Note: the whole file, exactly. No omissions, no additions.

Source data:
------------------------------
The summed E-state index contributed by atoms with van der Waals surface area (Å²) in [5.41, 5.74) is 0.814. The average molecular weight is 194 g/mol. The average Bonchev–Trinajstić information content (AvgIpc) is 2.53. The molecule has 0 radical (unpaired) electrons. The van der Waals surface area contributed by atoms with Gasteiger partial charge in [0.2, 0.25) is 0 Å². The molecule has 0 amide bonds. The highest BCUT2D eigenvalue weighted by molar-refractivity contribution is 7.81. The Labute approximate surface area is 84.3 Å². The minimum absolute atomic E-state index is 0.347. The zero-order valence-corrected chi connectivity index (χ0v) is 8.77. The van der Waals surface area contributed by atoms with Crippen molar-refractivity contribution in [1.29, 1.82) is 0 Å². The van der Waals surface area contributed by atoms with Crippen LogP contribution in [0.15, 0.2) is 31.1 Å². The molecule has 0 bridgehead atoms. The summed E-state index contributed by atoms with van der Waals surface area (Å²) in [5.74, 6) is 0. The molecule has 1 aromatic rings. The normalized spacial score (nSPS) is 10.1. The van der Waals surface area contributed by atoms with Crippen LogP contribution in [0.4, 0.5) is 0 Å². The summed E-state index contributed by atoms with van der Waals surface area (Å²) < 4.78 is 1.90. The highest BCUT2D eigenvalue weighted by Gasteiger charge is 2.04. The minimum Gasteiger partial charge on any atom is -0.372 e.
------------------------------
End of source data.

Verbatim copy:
The summed E-state index contributed by atoms with van der Waals surface area (Å²) in [5.41, 5.74) is 0.814. The average molecular weight is 194 g/mol. The average Bonchev–Trinajstić information content (AvgIpc) is 2.53. The molecule has 0 radical (unpaired) electrons. The van der Waals surface area contributed by atoms with Gasteiger partial charge in [0.2, 0.25) is 0 Å². The molecule has 0 amide bonds. The highest BCUT2D eigenvalue weighted by molar-refractivity contribution is 7.81. The Labute approximate surface area is 84.3 Å². The minimum absolute atomic E-state index is 0.347. The zero-order valence-corrected chi connectivity index (χ0v) is 8.77. The van der Waals surface area contributed by atoms with Crippen molar-refractivity contribution in [1.29, 1.82) is 0 Å². The van der Waals surface area contributed by atoms with Crippen LogP contribution in [0.15, 0.2) is 31.1 Å². The molecule has 0 bridgehead atoms. The summed E-state index contributed by atoms with van der Waals surface area (Å²) in [5.74, 6) is 0. The molecule has 1 aromatic rings. The normalized spacial score (nSPS) is 10.1. The van der Waals surface area contributed by atoms with Crippen LogP contribution in [0.4, 0.5) is 0 Å². The summed E-state index contributed by atoms with van der Waals surface area (Å²) < 4.78 is 1.90. The highest BCUT2D eigenvalue weighted by Gasteiger charge is 2.04. The minimum Gasteiger partial charge on any atom is -0.372 e.